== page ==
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September 12, 1986 - Image 38

Resource type:
Text
Publication:
The Detroit Jewish News, 1986-09-12

Disclaimer: Computer generated plain text may have errors. Read more about this.

CONGREGATION SHAAREY SHOMAYIM

announce that

HIGH HOLIDAY SERVICES

-

Will be held at
Jewish Community Center — Prentis Branch
15110 W. Ten Mile Rd., Oak Park
Cantors Pinchos Braunstein & Mordechai Waldman

Will Officiate Traditional liturgy. Rabbi leo Y. Goldman will deliver the sermons.
For reservations call the office, 547-8555 or 542-4444 or members of the
ticket committee:

Sam Kreisman 398-4655
Jenoe Roth 967-3560

Max Young 967-3272
M. Weiss 399-5388

L
IN THE

AID

Traditional Hebrew English Prayer Book Available Free. Our Dolly services and classes throughout the
year ore held every morning and evening 15110 West 10 Mlle, Ook Pork.

DID YOU
KNOW

...

That Every
Move You Make
Depends on
Your Back.

Keep your back in mind throughout
the day, while you stand, sit, lift or
carry. When back problems do
occur, they require prompt and pro-
fessional treatment. Chiropractic,
the non-invasive treatment, helps
thousands of people cure their back
problems. People like you.
Chiropractors . .. we can help.

DON'T LIVE WITH PAIN CALL THE

LEVINE CLINIC

of chiropractic

31390 Northwestern Hwy. • Farmington Hills, Mi. 48018

855-2666

• most insurances accepted

DR. ROBERT W. LEVINE

DR. S.B. LEVINE

DR. S.M. TEPPER

Thi8 18

Colony Interiors

Kenneth Cole
Hansel 'N Gretel

Tres Chic Petites
The Art Show
Nouveaute
Fabulous Giftware
Travelers World
Capelli
Hair Colour Studio
Body

Carmen
Signatures of

W. Bloomfield

Raphael Salon
Elkin Travel &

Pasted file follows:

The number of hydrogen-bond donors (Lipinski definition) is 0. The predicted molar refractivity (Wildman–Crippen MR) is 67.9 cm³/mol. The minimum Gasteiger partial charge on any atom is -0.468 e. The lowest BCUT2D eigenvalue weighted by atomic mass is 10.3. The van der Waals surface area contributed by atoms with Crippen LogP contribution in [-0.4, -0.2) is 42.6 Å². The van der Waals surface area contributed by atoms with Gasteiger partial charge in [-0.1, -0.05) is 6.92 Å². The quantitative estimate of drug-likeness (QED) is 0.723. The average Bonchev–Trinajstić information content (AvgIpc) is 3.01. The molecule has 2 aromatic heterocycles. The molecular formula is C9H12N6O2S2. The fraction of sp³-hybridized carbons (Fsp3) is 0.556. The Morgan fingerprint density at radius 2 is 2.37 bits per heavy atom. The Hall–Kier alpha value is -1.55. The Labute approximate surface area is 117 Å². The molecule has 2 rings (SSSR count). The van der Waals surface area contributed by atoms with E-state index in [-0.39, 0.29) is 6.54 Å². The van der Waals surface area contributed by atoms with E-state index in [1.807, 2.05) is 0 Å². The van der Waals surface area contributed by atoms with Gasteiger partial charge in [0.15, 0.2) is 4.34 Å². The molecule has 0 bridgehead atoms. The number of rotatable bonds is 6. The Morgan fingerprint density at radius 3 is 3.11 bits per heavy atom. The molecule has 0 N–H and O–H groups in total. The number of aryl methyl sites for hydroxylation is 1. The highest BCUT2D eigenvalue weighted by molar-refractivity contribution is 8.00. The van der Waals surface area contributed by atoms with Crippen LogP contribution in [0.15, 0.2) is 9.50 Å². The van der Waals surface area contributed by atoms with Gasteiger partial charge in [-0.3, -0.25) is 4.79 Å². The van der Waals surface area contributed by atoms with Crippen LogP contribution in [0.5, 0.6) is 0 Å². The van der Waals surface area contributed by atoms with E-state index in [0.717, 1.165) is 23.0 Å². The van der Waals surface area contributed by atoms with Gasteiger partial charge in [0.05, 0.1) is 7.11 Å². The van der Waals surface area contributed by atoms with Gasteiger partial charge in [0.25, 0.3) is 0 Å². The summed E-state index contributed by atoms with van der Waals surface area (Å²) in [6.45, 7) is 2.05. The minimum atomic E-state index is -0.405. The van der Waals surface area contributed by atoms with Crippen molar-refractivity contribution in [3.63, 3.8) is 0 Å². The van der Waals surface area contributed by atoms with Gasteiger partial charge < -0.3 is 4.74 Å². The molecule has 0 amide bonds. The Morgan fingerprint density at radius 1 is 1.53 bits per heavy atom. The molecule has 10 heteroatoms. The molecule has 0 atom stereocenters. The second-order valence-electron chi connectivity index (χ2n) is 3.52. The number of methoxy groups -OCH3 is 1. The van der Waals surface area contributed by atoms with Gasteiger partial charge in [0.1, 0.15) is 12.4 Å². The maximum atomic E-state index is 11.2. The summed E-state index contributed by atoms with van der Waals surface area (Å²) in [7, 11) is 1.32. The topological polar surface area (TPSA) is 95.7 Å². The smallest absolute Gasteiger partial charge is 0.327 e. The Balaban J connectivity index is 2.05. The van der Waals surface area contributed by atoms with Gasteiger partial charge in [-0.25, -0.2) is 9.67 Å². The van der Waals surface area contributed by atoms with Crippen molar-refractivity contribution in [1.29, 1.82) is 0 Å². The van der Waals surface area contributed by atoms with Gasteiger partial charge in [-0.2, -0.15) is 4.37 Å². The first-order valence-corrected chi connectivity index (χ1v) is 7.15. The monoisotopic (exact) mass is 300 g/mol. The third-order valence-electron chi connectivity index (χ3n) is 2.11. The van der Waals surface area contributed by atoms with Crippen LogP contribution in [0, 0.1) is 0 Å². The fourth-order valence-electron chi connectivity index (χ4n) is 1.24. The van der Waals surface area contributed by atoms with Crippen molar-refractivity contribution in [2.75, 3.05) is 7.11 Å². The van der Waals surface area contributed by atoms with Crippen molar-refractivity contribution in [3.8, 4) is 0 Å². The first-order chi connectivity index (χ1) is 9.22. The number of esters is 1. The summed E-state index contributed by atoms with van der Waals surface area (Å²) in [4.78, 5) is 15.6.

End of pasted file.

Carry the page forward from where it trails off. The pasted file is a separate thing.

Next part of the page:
Cruises. Only!
Marilyn Brooks
Victoria
Corporation Cortina
Kidz KlOz

WEST BLOOMFIELD'S NEWEST FASHION CENTER

ORCHARD LAKE ROAD, NORTH OF MAPLE, WEST BLOOMFIELD

38

NEWS

FIND IT

Friday, September 12, 1986 THE DETROIT JEWISH NEWS

No Exodus

Continued from Page 36

rabbi emeritus of Temple
Beth El; and representatives
of the Catholic Archdiocese
and the Protestant commu-
nity. Speakers at the service
called on the U.S. govern-
ment to take stronger action
to end terrorism.

Detroit who were born in
Turkey. Besides Dr. Bahar,
she said, the other is Albert
Molina, a computer specialist
at General Motors. She de-
scribed Detroit's Sephardic
community as having 70-75
families, mostly from Iran,
Iraq, Morocco, Israel, Greece
(Holocaust survivors from
Salonica), South America,
and one from Cuba.
On Wednesday night, the
Jewish Community Council
of Metropolitan Detroit con-
ducted a memorial service at
Cong. Shaarey Zedek in
memory of the Istanbul vic-
tims. Judge Avern Cohn
chaired the meeting, and the
program included Cantor
Chaim Najman of Shaarey
Zedek; Richard C. Hertz,

The annual stag day Wed-
nesday of the Detroit Service
Group for Allied Jewish
Campaign volunteers was cut
short so that members could
attend the memorial. The
National Jewish Community
Relations Advisory Council,in
New York requested that its
affiliates throughout the U.S.
hold memorials on Wednes-
day, the day of the funeral in
Istanbul for the Neve Shalom
victims.

Mental Facility

Continued from Page 1

part of an "interim period,"